The second way these collars supposedly work is that when amber is warmed via the friction and body heat that comes with wear, a “resinous aroma” is created that repels fleas and ticks from settling into the wearer’s fur. Sellers of amber teething necklaces for infants—popular among the natural parenting crowd and also sold by some of these same companies—claim that they work in a similar way: A baby’s body heat supposedly releases a painkilling substance from the beads into the bloodstream. The American Academy of Pediatrics issued a warning in 2015 to state that there’s no evidence that amber teething necklaces work (for one, body temperature is too low to facilitate the release of any significant amount of chemicals from amber) and cautioned that they pose a strangulation hazard.

Ambertick says on its website that its collars are 95 percent effective, adding that “we have received over a hundred positive responses from our customers. So now we can strongly reassure you - Yes, it does work.”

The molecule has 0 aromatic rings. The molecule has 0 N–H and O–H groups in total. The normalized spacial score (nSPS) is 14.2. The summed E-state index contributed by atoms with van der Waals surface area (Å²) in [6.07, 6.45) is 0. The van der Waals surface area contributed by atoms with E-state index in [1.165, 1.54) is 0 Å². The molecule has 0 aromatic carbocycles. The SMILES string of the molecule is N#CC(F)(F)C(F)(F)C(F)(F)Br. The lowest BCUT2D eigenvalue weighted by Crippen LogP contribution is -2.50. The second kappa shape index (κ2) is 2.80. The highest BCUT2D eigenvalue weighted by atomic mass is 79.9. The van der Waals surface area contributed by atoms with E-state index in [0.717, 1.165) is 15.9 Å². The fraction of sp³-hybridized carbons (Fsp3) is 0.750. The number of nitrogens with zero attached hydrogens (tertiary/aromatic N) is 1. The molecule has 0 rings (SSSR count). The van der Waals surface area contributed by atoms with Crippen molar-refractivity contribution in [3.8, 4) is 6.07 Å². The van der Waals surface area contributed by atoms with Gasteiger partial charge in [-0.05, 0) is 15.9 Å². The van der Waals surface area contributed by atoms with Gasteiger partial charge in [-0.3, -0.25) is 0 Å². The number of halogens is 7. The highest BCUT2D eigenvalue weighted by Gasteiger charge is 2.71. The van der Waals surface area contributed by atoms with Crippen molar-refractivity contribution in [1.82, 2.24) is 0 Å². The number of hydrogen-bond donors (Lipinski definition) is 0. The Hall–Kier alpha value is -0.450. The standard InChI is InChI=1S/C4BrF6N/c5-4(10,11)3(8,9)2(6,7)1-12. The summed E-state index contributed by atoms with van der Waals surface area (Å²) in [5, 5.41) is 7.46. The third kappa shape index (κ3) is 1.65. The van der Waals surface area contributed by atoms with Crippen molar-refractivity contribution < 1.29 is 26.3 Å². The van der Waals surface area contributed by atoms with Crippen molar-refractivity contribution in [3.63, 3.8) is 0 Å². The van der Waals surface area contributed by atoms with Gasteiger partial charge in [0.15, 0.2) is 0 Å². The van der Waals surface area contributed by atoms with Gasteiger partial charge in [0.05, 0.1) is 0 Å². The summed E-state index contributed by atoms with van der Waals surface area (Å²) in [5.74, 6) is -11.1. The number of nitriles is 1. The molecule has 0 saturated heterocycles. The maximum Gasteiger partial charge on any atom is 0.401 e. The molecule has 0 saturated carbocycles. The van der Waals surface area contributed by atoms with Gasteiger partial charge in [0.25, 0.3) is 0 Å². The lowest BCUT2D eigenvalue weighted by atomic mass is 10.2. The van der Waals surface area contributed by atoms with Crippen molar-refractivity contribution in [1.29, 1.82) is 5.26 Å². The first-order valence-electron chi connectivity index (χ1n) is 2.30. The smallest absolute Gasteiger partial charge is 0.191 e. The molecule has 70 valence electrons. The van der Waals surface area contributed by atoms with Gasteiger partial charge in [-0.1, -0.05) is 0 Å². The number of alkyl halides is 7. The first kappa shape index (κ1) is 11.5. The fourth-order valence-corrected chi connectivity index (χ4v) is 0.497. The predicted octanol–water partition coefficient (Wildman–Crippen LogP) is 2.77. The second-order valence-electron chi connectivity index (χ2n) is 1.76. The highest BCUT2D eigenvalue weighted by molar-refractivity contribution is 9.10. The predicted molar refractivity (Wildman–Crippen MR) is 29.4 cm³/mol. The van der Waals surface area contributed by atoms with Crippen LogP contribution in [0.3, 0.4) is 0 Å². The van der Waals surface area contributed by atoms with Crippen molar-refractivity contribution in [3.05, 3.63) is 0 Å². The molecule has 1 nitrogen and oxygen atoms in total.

But experts are hesitant. “Nothing in these makes me think they would work,” says Jake Bova, an entomologist and graduate teaching assistant at Virginia Tech who runs the Relax, I’m an Entomologist Facebook page. Michael Potter, an urban entomologist and extension professor of entomology at the University of Kentucky, tells Slate that these collars’ purported modes of action “really [sound] incredibly farfetched.” Amber collar makers seem proud of their overwhelming customer satisfaction, but “it’s very difficult to prove prevention without doing a controlled research study,” Potter says. For one, a hefty portion of the pets in glowing testimonials may never have ended up with a flea or tick problem in the first place.

“An active dog will produce a slight static charge, and fleas can get around this pretty easily because they’re well adapted to parasitizing hairy animals,” entomologist Joe Ballenger, who helps run the Ask an Entomologist website, explains.